What is Litecoin?
Litecoin (LTC) is a cryptocurrency that is largely similar to Bitcoin. Fundamentally, Litecoin is also a decentralized cryptocurrency which utilizes similar protocols as Bitcoin except for a few parameter tweaks. Much like Bitcoin, Litecoin also relies on proof-of-work for consensus and operates on a permissionless peer-to-peer network where users are able to transfer funds to one another without the need to rely on any central authority.
Who created Litecoin?
Charlie Lee during an interview with Coin Congress. Source: everipedia.org
Litecoin was created by Charlie Lee in October 2011 as a spinoff of Bitcoin, and is considered as one of the early alternative cryptocurrencies (altcoins). Litecoin aims to be the “Silver to Bitcoin’s Gold” by taking on the best innovations of Bitcoin with a more lightweight approach to achieving Bitcoin’s noble goals.
What is Litecoins’ value?
Litecoin (LTC) is one of the top-10 cryptocurrencies, and is traded in over 300+ exchanges integrated with CoinGecko. The most common trading pairs are against Bitcoin (LTC/BTC) and Tether (LTC/USDT).
Much like Bitcoin, Litecoin also does not have a set exchange rate in the beginning, so its price is fully determined by the markets’ perceived value by supply & demand.
It is also worth noting that the block rewards of Litecoin follow the same halving schedule as Bitcoin, going from 50 LTC to 25 LTC, to 12.5 LTC and so on every 4 years. The next Litecoin halving is expected to happen sometime in 2023, where the block reward decreases from 12.5 LTC to 6.25 LTC per block.
How is Litecoin different from Bitcoin?
While Litecoin was created by cloning Bitcoin’s codebase, there are several key differences:
Block time. The Litecoin Network targets a block time of 2.5 minutes, while the Bitcoin network targets a block time of 10 minutes. This means that transactions can confirm faster compared to Bitcoin, and the network has a higher throughput.
Maximum supply. The Litecoin protocol states that there can be a maximum of 84 million Litecoin, while Bitcoin has a maximum supply of 21 million Bitcoin.
Proof-of-Work Algorithm. Litecoin uses a different proof-of-work algorithm called Scrypt, while Bitcoin uses the SHA-256 algorithm. Scrypt is a memory-hard algorithm which was initially created to be ASIC-resistant.
Address. Litecoin addresses start with either “L” for legacy, non-Segwit addresses or “M” for Segwit-enabled addresses. Bitcoin addresses start with either “1”, “3” or “bc1”.
Since its inception, Litecoin has closely followed Bitcoin closely. Litecoin’s core protocol updates are mostly based on Bitcoin’s core protocol updates.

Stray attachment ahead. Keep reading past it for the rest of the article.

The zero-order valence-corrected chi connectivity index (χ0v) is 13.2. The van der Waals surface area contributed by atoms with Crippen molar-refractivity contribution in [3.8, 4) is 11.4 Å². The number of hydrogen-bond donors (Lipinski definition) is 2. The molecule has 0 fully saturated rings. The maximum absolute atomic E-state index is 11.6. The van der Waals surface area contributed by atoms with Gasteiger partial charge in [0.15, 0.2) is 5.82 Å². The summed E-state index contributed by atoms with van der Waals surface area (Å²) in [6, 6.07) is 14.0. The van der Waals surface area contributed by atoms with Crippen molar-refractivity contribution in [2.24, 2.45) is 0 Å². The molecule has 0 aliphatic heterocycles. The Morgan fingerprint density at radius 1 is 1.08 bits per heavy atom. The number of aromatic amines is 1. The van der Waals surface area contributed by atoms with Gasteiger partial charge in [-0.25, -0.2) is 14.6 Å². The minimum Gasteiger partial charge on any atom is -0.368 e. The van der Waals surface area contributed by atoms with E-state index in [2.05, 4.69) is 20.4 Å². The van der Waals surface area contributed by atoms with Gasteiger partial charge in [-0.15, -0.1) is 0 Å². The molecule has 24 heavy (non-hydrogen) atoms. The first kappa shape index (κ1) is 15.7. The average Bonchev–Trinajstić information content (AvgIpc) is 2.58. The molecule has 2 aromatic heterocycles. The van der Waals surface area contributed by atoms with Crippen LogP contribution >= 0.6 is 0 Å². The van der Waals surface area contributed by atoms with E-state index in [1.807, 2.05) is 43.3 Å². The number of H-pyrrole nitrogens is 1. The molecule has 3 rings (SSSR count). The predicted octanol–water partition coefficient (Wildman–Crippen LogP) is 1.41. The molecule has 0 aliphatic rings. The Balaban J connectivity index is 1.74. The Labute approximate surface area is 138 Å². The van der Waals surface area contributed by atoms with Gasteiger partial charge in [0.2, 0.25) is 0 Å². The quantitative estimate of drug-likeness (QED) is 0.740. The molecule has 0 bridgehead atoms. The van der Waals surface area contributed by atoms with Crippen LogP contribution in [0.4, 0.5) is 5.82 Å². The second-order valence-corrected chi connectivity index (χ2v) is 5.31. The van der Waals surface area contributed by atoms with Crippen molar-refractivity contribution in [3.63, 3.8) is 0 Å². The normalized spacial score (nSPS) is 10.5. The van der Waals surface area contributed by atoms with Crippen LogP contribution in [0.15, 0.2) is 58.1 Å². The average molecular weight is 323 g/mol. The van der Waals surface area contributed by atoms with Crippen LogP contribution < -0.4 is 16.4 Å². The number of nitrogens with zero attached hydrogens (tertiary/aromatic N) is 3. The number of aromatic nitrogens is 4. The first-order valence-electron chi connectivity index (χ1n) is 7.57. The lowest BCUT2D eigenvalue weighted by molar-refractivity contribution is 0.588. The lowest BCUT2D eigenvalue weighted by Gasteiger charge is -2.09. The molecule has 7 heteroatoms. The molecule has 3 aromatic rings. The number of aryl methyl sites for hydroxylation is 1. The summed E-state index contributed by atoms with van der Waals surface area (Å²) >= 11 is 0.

At the height of the scaling debate in 2017, Litecoin was the first among the top 5 proof-of-work cryptocurrencies to adopt Segwit in May 2017, with Bitcoin following a few months later in August 2017.
In 2019, Litecoin creator Charlie Lee announced that Litecoin will be planning for private transactions using the Mimblewimble protocol (popularized by Grin and Beam). Development is currently underway and it was announced that testnet is expected to be available some time in September 2020.
How can I mine Litecoin?
Litecoin uses the Scrypt algorithm, a memory-hard algorithm that was initially designed to be resistant to Application Specific Integrated Circuit miners (ASICs). However in 2014 the Litecoin network eventually became dominated by ASICs as manufacturers began making Scrypt ASICs that overpowered CPU and GPU miners.
Mining Litecoin currently requires ASICs from manufacturers such as Innosilicon. Profitability from mining can be estimated using sites such as WhatToMine or ASICMinerValue. Do not forget factors such as Litecoin’s price, miner efficiency, electrical prices and more!
How do I keep my Litecoin safe?
Much like owning Bitcoin - if you lose the private keys to the wallets holding your Litecoin, it is lost permanently and it is unlikely that you will be able to retrieve them. As a decentralized, permissionless cryptocurrency, it is unlikely that you will be able to retrieve your Litecoin if you ever send it to an unintended address so do take note of that as well.
With that in mind, it is important to mitigate the risk of losing private keys or having your coins sent over to unintended recipients. Both can happen in the case of a computer compromised by malware or spywares, so it is important that you have sufficient measures to guard against that, such as using anti-virus softwares and practicing safe browsing habits (don’t click on suspicious links!).
Another additional measure that can help safeguard your cryptocurrencies is also to make use of hardware wallets such as Trezor and Ledger. These devices essentially isolate your private keys (a.k.a your Litecoin balance) onto an external device so that hackers do not have access to it without passphrases that only you as a user have.
It is important to note that properly securing cryptocurrencies is very much like being your own bank, and quite literally - if you lose access to your private keys without a backup, there is most likely no way to recover your funds. Make sure to always have backup copy (or copies) in secure & secret locations.
Are there any Litecoin Derivatives?
Yes, there are - the crypto derivatives market is heating up with many cryptocurrencies joining the scene. Litecoin is no exception and you can choose to trade Perpetual Swaps or Futures across many derivative exchanges such as BitMEX, Binance Futures, FTX and many more. Check out the full list of derivative products or derivative exchanges!
Where can I learn more about Litecoin (LTC)?
To learn more Litecoin, you may watch AltcoinBuzz's interview with Charlie Lee of Litecoin Foundation, here